These poems are grounded in the beauty and energy of the physical world, and in the bafflement of the present moment in American culture.
The definitive biography of one of the most important American writers and cultural intellectuals of the twentieth century.
Altering what we think we know of the Constitution’s origins, Holton tells the history of the average Americans who challenged the framers of the Constitution and forced on them the revisions that produced the document we now venerate.
In the tradition of Bertrand Russell’s Why I Am Not a Christian and Sam Harris’s recent bestseller, The End of Faith, Christopher Hitchens makes the ultimate case against religion. With a close and erudite reading of the major religious texts, he documents the ways in which religion is a man-made wish, a cause of dangerous sexual repression, and a distortion of our origins in the cosmos. With eloquent clarity, Hitchens frames the argument for a more secular life based on science and reason, in which hell is replaced by the Hubble Telescope’s awesome view of the universe, and Moses and the burning bush give way to the beauty and symmetry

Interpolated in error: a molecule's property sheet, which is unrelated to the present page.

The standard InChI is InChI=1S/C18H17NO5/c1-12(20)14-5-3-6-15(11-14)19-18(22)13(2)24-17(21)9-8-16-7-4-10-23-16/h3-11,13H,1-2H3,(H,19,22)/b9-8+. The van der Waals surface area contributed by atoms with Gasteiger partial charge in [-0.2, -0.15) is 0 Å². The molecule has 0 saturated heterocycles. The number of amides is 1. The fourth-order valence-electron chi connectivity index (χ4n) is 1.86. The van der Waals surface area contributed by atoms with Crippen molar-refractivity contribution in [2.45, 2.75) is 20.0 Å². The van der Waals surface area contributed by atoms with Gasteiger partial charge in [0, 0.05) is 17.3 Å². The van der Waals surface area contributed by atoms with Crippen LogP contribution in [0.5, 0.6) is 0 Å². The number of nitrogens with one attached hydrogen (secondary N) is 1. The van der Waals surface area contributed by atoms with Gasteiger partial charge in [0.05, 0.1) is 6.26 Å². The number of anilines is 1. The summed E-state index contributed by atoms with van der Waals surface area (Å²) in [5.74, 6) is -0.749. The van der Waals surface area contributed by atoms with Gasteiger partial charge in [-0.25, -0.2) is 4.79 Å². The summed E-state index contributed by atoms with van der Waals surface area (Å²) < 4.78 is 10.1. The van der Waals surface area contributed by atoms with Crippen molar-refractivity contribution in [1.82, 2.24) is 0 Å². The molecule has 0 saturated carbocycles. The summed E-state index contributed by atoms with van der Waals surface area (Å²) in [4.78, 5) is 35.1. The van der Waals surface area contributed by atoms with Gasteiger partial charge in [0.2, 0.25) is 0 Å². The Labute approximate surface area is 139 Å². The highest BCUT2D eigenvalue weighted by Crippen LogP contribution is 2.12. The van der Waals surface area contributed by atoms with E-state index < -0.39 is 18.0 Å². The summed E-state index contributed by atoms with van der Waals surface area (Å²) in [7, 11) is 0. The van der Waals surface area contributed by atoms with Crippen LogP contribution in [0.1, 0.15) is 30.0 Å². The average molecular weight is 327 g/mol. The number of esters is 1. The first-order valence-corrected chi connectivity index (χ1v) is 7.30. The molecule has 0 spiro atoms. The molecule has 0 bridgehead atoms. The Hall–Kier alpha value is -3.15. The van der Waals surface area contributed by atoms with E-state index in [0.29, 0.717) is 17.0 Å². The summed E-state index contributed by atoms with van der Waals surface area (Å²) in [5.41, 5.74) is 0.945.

of the double helix.
In this affecting memoir, the author tells the story of her two fathers — her dad and her uncle – and her family’s own diaspora between Haiti and the United States.
The history of the CIA from its creation after World War II, through its battles in the cold war and the war on terror, to its near-collapse after 9/ll.
Eleven first-person stories that offer an eclectic overview of the human experience.
A wickedly funny first novel about life in the office.
In her seventh collection, Davis extends her reach as never before in stories that take every form from sociological studies to concise poems.